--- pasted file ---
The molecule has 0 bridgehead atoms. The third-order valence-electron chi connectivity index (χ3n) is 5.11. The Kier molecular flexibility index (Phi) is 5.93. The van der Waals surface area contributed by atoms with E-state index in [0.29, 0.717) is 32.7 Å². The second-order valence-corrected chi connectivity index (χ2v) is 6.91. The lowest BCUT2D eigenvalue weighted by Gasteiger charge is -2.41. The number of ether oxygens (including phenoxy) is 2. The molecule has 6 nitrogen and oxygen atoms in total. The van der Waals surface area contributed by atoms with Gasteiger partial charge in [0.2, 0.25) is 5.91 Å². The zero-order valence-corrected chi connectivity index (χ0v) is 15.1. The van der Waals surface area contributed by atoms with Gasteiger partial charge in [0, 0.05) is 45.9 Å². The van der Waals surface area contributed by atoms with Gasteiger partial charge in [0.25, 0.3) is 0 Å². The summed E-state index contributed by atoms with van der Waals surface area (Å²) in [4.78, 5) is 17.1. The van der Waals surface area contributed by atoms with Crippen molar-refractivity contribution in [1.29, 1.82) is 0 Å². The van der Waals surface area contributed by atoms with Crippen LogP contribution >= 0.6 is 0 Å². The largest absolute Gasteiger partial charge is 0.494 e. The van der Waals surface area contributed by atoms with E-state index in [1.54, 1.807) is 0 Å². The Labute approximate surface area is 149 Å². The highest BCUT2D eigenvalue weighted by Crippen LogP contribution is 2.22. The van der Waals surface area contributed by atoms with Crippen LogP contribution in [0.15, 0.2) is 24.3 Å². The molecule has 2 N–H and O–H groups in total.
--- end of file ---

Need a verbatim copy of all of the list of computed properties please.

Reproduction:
The molecule has 0 bridgehead atoms. The third-order valence-electron chi connectivity index (χ3n) is 5.11. The Kier molecular flexibility index (Phi) is 5.93. The van der Waals surface area contributed by atoms with E-state index in [0.29, 0.717) is 32.7 Å². The second-order valence-corrected chi connectivity index (χ2v) is 6.91. The lowest BCUT2D eigenvalue weighted by Gasteiger charge is -2.41. The number of ether oxygens (including phenoxy) is 2. The molecule has 6 nitrogen and oxygen atoms in total. The van der Waals surface area contributed by atoms with Gasteiger partial charge in [0.2, 0.25) is 5.91 Å². The zero-order valence-corrected chi connectivity index (χ0v) is 15.1. The van der Waals surface area contributed by atoms with Gasteiger partial charge in [0, 0.05) is 45.9 Å². The van der Waals surface area contributed by atoms with Gasteiger partial charge in [0.25, 0.3) is 0 Å². The summed E-state index contributed by atoms with van der Waals surface area (Å²) in [4.78, 5) is 17.1. The van der Waals surface area contributed by atoms with Crippen molar-refractivity contribution in [1.29, 1.82) is 0 Å². The van der Waals surface area contributed by atoms with Crippen LogP contribution >= 0.6 is 0 Å². The largest absolute Gasteiger partial charge is 0.494 e. The van der Waals surface area contributed by atoms with E-state index in [1.54, 1.807) is 0 Å². The Labute approximate surface area is 149 Å². The highest BCUT2D eigenvalue weighted by Crippen LogP contribution is 2.22. The van der Waals surface area contributed by atoms with Crippen LogP contribution in [0.15, 0.2) is 24.3 Å². The molecule has 2 N–H and O–H groups in total.